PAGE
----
The paper candidly states that "relatively little effort has been spent on turning the most tourism dependent region in the world into the most tourism competent. The coming Cuban disruption just might be the tonic that the countries need individually and collectively to build the kind of strategic approaches to tourism development that will yield sustainable results for its citizens."

            CHTA notes that the CARICOM heads of state are meeting in Barbados early in July. Comito notes: "It will be interesting to see if tourism is considered in their discussions. Tourism holds the key for reducing unemployment and national debts. Historically CARICOM has not placed tourism high on its agenda as a socio-economic development tool. We hope that our call for regional public-private sector collaboration on this will be given due consideration in their deliberations."

            Comito continues: "There is a saying that 'tourism is everybody's business'. This is backed up by data showing the full impact of tourism on the lives and livelihoods of millions of people in the Caribbean. The CHTA believes that by working together, heads of government with heads of industry, hundreds of thousands of tourism-related jobs and hundreds of tourism-related businesses can be created. The indirect impact which tourism has on our broader economies cannot be understated. As tourism thrives, so do beauty parlors, banks, grocery stores, auto repair shops, contractors, street vendors and on and on."

            CHTA proposes that the US Government, the region's Governments, and public and private sector tourism industry stakeholders work together to create a Caribbean Basin Tourism Initiative which CHTA recommended recently to the United States International Trade Commission.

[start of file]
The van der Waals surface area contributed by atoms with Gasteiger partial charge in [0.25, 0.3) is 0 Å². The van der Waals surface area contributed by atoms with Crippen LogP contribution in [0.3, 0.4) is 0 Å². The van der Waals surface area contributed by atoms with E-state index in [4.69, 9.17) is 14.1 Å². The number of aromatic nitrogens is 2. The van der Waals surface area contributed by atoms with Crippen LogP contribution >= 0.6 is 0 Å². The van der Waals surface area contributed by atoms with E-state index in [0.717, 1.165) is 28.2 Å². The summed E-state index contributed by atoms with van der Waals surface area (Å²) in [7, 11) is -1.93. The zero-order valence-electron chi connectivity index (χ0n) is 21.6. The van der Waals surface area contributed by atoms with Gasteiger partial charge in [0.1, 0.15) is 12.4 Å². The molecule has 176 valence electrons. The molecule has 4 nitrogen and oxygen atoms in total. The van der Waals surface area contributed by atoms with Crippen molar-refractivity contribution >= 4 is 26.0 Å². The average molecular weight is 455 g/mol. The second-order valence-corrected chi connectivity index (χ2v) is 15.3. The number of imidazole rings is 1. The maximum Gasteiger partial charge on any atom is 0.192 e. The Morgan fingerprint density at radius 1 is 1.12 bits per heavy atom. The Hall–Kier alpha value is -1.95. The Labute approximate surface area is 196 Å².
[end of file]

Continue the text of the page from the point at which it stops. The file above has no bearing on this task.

About Caribbean Hotel & Tourism Association

The Caribbean Hotel & Tourism Association (CHTA) is a federation of 32 National Hotel Associations with more than 600 member hotels and over 300 allied members. CHTA is the largest representative of the private sector in the Caribbean hotel and tourism industry. We are the voice of the Caribbean hospitality industry for the development of the region in the highly competitive and sophisticated environment of international tourism. Today, tourism is widely recognized as a pivotal industry in the economy of the region - and CHTA functions as the common denominator for this industry in a region of diverse nationalities, languages and styles, identifying mutual problems and marshaling the resources of the active and allied members to devise solutions.

CHTA, including the events staged by the association, is supported by Strategic Partners Cable & Wireless, HVS, Interval International, MasterCard, OBM International, Tambourine and TravelZoo.

For more information, visit

Contact: Richard Kahn / Theresa M. Oakes / / 516-594-4100